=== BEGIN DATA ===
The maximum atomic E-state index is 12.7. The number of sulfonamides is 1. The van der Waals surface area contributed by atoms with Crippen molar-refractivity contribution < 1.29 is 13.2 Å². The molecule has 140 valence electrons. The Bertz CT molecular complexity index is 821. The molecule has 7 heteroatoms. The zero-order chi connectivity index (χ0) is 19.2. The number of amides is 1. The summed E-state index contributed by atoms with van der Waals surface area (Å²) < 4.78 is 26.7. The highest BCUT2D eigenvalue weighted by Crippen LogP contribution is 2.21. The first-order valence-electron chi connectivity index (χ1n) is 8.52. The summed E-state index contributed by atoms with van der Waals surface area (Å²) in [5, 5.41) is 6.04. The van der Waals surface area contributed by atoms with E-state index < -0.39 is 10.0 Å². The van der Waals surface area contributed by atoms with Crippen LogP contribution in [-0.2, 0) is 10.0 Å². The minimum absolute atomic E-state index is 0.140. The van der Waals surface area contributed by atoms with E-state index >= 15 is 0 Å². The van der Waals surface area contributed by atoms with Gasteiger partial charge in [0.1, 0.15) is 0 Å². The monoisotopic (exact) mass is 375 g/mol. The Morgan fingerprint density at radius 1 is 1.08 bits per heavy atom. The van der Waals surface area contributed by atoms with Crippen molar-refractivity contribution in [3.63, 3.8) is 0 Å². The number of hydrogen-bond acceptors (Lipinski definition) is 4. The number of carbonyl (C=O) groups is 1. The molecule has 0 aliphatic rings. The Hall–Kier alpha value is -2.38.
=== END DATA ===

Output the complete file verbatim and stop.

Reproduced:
The maximum atomic E-state index is 12.7. The number of sulfonamides is 1. The van der Waals surface area contributed by atoms with Crippen molar-refractivity contribution < 1.29 is 13.2 Å². The molecule has 140 valence electrons. The Bertz CT molecular complexity index is 821. The molecule has 7 heteroatoms. The zero-order chi connectivity index (χ0) is 19.2. The number of amides is 1. The summed E-state index contributed by atoms with van der Waals surface area (Å²) < 4.78 is 26.7. The highest BCUT2D eigenvalue weighted by Crippen LogP contribution is 2.21. The first-order valence-electron chi connectivity index (χ1n) is 8.52. The summed E-state index contributed by atoms with van der Waals surface area (Å²) in [5, 5.41) is 6.04. The van der Waals surface area contributed by atoms with E-state index < -0.39 is 10.0 Å². The van der Waals surface area contributed by atoms with Crippen LogP contribution in [-0.2, 0) is 10.0 Å². The minimum absolute atomic E-state index is 0.140. The van der Waals surface area contributed by atoms with E-state index >= 15 is 0 Å². The van der Waals surface area contributed by atoms with Gasteiger partial charge in [0.1, 0.15) is 0 Å². The monoisotopic (exact) mass is 375 g/mol. The Morgan fingerprint density at radius 1 is 1.08 bits per heavy atom. The van der Waals surface area contributed by atoms with Crippen molar-refractivity contribution in [3.63, 3.8) is 0 Å². The number of hydrogen-bond acceptors (Lipinski definition) is 4. The number of carbonyl (C=O) groups is 1. The molecule has 0 aliphatic rings. The Hall–Kier alpha value is -2.38.